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Clinton, Putin discuss N. Korean offer

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NAGO, Japan — President Clinton and Russian President Vladimir Putin talked at length Friday about a new North Korean offer to give up its missile program if it gets international assistance in launching space satellites, according to senior White House officials.

The leaders' discussion signaled U.S. interest in pursuing the idea, which Putin brought from Pyongyang after meeting Wednesday with North Korean leader Kim Jong Il.

"There are more questions than there are answers" about the offer, an administration official said. But the United States, which has long viewed North Korea's missile program as a major military threat, is interested.

"If what's envisioned here would be for North Korea to give up, to forswear its ballistic missile program . . . that would be something we would be prepared to pursue," the official said.

Clinton and Putin met privately for 75 minutes during an intermission in the G-8 economic summit in Okinawa. Much of their discussion was about weapon proliferation, but they did not bridge their differences over America's proposed National Missile Defense system.

Instead, Putin simply reaffirmed his country's opposition to the limited system that is under consideration by President Clinton. That system would place 100 interceptor rockets in Alaska to defend against missile attacks from unpredictable hostile nations.

The United States has cited the North Korean missile threat as a principal reason for building a missile defense system, though opponents of the plan say North Korea's recent, swift moves toward diplomatic openness lessen the need for missile defense.

Putin announced this latest twist in the issue after traveling to Pyongyang Wednesday, the first visit to North Korea by a Russian leader. A Russian official said here Friday that Kim has offered to drop his missile development program "if the international community would help North Korea launch a satellite once or twice a year."

"We need further discussions," said a U.S. official, speaking on condition of anonymity. "If it was clearly understood that the launch capability was going to be outside the territory of North Korea and thoroughly subject to international technology controls," the United States might agree, he said.

"But a very dangerous idea would be that the international community would provide actual launch capability, that is, rockets to be launched from North Korean territory," he added.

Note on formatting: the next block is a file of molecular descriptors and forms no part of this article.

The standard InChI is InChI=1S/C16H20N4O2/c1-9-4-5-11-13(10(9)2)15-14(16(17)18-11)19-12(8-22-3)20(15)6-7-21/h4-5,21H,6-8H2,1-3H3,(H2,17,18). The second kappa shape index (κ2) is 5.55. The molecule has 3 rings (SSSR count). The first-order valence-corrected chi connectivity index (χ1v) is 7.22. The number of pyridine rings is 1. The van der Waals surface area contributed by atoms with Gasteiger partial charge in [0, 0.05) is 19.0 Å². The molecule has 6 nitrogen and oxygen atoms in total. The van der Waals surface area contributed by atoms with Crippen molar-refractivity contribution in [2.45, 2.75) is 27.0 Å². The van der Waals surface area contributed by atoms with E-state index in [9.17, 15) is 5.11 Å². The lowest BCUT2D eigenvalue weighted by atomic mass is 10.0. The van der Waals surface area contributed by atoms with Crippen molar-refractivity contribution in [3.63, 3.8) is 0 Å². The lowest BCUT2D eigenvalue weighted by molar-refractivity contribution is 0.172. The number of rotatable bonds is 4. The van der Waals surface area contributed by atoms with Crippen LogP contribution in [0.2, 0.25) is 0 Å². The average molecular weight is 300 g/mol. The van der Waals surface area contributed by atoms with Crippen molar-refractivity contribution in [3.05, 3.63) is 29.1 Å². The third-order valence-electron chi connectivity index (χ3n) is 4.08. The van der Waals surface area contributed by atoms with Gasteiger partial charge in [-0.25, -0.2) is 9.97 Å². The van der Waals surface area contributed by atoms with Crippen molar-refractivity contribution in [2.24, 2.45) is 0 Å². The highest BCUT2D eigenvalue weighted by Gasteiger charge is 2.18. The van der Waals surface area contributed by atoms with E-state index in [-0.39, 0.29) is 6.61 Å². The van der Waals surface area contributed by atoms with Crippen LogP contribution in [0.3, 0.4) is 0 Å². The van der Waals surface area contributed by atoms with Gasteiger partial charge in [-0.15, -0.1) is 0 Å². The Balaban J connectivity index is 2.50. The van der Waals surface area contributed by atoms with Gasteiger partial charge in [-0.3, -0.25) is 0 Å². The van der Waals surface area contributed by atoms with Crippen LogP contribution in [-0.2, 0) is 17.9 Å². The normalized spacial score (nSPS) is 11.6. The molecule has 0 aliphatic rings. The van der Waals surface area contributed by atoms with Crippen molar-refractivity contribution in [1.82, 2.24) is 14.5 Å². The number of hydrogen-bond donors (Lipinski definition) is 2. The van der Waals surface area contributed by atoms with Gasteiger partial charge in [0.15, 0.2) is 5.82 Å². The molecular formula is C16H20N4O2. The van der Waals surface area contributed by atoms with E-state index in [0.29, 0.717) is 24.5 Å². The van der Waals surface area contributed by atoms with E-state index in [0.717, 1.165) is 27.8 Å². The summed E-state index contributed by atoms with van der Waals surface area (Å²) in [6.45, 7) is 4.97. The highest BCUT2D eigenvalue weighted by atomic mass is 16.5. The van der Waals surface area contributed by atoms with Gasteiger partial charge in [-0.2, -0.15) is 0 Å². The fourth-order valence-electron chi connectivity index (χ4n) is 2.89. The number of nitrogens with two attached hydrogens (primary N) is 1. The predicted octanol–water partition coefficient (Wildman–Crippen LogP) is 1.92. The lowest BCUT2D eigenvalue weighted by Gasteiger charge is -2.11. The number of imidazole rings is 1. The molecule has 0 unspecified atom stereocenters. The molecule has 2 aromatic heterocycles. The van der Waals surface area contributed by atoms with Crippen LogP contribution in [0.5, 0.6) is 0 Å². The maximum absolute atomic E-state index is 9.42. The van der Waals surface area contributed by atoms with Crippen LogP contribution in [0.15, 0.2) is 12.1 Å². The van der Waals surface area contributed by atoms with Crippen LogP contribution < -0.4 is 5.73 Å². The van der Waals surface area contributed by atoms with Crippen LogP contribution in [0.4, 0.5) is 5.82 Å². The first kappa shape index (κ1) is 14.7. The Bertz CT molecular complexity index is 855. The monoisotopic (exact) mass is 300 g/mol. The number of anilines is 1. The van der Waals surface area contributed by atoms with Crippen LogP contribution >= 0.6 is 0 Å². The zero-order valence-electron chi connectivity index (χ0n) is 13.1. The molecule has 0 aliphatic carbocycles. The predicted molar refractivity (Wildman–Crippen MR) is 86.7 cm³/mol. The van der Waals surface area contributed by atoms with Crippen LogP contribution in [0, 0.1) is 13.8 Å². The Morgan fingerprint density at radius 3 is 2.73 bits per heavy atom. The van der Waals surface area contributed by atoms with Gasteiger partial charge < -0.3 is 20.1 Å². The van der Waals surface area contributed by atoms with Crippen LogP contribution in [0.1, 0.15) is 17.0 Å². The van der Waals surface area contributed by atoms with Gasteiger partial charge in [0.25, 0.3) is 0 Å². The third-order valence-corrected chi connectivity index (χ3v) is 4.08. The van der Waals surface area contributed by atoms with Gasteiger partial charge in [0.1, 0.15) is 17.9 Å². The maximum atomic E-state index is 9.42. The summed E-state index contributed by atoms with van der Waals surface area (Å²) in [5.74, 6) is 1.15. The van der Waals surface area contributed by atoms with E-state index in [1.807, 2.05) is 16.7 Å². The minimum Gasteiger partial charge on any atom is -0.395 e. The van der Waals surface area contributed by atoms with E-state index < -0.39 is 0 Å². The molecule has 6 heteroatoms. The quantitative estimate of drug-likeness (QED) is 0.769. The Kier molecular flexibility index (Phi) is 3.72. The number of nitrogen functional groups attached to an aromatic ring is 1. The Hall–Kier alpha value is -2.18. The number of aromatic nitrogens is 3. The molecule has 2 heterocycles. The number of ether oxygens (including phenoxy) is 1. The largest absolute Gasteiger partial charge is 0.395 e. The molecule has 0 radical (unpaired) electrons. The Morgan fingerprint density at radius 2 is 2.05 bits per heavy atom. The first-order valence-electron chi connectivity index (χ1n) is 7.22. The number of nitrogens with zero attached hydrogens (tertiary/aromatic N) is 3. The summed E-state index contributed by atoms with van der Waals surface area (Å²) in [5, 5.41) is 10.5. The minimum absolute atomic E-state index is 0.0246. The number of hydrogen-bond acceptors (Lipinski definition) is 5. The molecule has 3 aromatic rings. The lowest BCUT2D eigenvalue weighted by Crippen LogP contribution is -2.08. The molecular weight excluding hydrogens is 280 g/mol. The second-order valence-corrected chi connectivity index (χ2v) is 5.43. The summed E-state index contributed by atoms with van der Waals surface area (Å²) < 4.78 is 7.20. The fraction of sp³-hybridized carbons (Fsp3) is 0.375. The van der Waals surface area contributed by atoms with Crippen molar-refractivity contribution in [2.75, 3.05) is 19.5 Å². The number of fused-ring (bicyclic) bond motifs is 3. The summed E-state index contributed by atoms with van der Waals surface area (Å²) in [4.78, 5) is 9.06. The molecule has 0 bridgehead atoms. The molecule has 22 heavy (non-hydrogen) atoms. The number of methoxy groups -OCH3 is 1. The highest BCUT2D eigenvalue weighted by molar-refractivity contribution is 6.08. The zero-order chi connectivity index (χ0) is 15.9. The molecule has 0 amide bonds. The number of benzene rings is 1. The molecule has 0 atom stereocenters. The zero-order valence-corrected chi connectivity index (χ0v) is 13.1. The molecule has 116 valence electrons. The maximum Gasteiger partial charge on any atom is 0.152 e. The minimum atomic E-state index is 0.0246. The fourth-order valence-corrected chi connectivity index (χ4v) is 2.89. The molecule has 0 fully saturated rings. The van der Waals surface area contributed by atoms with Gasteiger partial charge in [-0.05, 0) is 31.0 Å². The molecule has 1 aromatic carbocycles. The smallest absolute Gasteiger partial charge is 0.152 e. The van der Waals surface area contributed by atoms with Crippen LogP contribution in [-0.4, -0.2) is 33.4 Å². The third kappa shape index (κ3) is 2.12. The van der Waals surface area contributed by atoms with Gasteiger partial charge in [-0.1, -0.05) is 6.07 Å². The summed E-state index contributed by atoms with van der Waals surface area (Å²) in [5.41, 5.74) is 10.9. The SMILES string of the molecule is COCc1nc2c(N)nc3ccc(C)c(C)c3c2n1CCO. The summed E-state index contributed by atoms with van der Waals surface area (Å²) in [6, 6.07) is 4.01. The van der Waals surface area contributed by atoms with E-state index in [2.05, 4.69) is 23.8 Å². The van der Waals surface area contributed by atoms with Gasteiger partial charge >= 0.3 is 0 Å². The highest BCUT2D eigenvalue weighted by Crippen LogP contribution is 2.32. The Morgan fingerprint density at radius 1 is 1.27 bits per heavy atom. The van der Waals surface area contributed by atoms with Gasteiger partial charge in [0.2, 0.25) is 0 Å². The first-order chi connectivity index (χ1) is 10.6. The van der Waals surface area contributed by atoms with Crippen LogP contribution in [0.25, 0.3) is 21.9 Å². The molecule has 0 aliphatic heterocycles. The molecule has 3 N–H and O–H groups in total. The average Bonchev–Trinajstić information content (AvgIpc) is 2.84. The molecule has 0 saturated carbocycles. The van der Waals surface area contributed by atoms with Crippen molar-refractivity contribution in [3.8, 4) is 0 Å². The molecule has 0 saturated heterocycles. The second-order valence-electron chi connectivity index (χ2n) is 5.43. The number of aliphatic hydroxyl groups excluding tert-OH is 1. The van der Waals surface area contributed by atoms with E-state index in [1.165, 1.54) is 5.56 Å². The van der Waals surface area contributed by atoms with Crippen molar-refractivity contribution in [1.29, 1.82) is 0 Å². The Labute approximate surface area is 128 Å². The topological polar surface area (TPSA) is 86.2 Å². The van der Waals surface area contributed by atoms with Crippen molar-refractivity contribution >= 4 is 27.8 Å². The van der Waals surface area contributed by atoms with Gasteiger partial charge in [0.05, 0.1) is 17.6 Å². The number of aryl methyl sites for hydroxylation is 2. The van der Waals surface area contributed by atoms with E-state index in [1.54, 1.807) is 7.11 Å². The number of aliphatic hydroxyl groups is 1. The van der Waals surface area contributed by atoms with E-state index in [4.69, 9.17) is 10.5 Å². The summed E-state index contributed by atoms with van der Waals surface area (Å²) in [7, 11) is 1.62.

It is unclear to U.S. officials whether Kim envisions a launch outside Korea. "It's a very germane and immediate question," said the official. "We need to get a bit more about what actually transpired between President Putin and Kim Jong Il on that."

U.S. officials said Putin offered the North Korean proposal because "he clearly thought it was something to be studied and discussed with us." But "President Putin did not say what what he heard in Pyongyang was some sort of slam-dunk rebuttal to the premise of NMD."

U.S. and Russian officials will be meeting again over the weekend to get a clearer understanding of the proposal.

Clinton and Putin apparently spent little time hashing over disagreements on the NMD. Putin told Clinton the Russian arguments for opposing the program "are well-known."

Russia and China both view a decision to pursue the NMD as a violation of the 1972 Anti-Ballistic Missile Treaty, which they view as the cornerstone of international weapons control agreements. Clinton has said he will decide by fall whether to start building the system. He is scheduled to meet Putin again in early September at the United Nations.

Several other leaders at the summit here have expressed their wariness of the American missile defense plan. The G-8 leaders Friday approved a statement applauding last month's historic meeting between leaders of North and South Korea, and saying they "welcome the constructive attitude" shown by North Korea.

Russia and the United States did announce technical progress in an agreement they made last month in Moscow, setting a deadline of this year to establish a joint U.S.-Russian center for early-warning launch detection.

The private talks between the leaders was in the backdrop of the start of the three-day economic conference, and a foreshortened trip by Clinton to Japan. His aides acknowledged he is considering leaving Okinawa Saturday night — skipping the final G-8 meeting Sunday — if he is needed in Camp David to continue negotiations between Israeli Prime Minister Ehud Barak and Palestinian leader Yasser Arafat.